Next, Hitler sought to occupy Britain. Convinced that Britain would negotiate with him (in order to keep control of its empire), Hitler decided against an immediate invasion. Churchill, however, refused to bargain. Defiantly, he told his people that he would resist any German assault: "We shall fight on the beaches...we shall fight in the streets...we shall never surrender."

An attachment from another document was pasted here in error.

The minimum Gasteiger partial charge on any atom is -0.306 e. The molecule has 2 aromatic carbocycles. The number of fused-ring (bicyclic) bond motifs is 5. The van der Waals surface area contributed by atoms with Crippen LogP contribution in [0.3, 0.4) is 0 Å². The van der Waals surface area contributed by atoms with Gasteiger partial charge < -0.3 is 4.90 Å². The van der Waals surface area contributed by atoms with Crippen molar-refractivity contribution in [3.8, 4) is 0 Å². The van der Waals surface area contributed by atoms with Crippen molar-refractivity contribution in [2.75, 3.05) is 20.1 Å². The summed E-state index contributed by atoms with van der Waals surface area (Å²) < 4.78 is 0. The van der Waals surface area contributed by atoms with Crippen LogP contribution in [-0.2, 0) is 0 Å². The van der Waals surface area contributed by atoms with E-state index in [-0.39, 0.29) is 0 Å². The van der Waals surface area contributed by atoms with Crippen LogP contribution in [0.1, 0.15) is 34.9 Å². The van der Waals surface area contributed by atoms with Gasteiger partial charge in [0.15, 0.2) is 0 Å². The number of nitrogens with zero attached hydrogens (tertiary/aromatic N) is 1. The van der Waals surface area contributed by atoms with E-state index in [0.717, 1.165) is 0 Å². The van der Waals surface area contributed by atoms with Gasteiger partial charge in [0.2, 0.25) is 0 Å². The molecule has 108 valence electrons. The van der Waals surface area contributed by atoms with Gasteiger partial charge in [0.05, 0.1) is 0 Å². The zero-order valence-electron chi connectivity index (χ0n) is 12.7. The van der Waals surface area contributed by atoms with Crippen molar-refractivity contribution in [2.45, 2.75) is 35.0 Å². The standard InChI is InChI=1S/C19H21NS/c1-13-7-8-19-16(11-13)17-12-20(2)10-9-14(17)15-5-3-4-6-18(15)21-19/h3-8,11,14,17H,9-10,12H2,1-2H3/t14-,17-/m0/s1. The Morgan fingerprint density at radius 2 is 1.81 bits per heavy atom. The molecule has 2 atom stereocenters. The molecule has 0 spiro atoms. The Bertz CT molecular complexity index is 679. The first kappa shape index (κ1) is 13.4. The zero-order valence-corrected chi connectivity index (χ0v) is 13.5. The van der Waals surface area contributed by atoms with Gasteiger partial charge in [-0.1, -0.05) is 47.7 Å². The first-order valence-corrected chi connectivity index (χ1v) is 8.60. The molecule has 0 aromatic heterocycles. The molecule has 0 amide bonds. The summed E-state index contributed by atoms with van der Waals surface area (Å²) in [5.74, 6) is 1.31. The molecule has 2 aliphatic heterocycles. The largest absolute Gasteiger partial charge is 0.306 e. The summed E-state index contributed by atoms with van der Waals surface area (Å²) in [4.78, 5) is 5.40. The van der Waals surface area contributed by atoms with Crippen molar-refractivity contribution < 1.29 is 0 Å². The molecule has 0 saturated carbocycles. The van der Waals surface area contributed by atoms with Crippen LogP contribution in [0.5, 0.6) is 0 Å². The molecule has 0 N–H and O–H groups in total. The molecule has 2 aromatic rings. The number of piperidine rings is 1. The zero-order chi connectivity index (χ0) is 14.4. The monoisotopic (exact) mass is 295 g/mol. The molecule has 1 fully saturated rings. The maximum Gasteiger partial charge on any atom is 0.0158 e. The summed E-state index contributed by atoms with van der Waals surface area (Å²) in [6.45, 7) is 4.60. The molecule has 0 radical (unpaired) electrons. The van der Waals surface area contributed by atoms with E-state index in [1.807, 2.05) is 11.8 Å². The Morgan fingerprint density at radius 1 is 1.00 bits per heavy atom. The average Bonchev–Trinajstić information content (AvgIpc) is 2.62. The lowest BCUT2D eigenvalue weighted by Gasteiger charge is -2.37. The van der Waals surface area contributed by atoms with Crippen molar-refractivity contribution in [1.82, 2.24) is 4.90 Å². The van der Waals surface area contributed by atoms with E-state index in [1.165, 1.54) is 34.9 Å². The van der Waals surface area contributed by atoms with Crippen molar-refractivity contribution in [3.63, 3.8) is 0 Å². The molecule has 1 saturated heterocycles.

Hitler was furious. First, he unleashed German submarines against British shipping. Then, in July, he sent his air force, the Luftwaffe, to destroy Britain from the air. At the time the assault began, the Royal Air Force (RAF) had just 704 serviceable planes, while Germany had 2,682 bombers and fighters ready for action. Throughout July and August, the Luftwaffe attacked airfields and radar stationed on Britain's southern and eastern coast. Next, in September Hitler shifted strategy and began to bomb civilian targets in London. These air raids, known as the blitz, continued through the fall and winter. In May 1941, the blitz ended. While outnumbered, the RAF had won the Battle of Britain. Churchill expressed his nation's gratitude with the famous words: "Never in the field of human conflict was so much owed by so many to so few."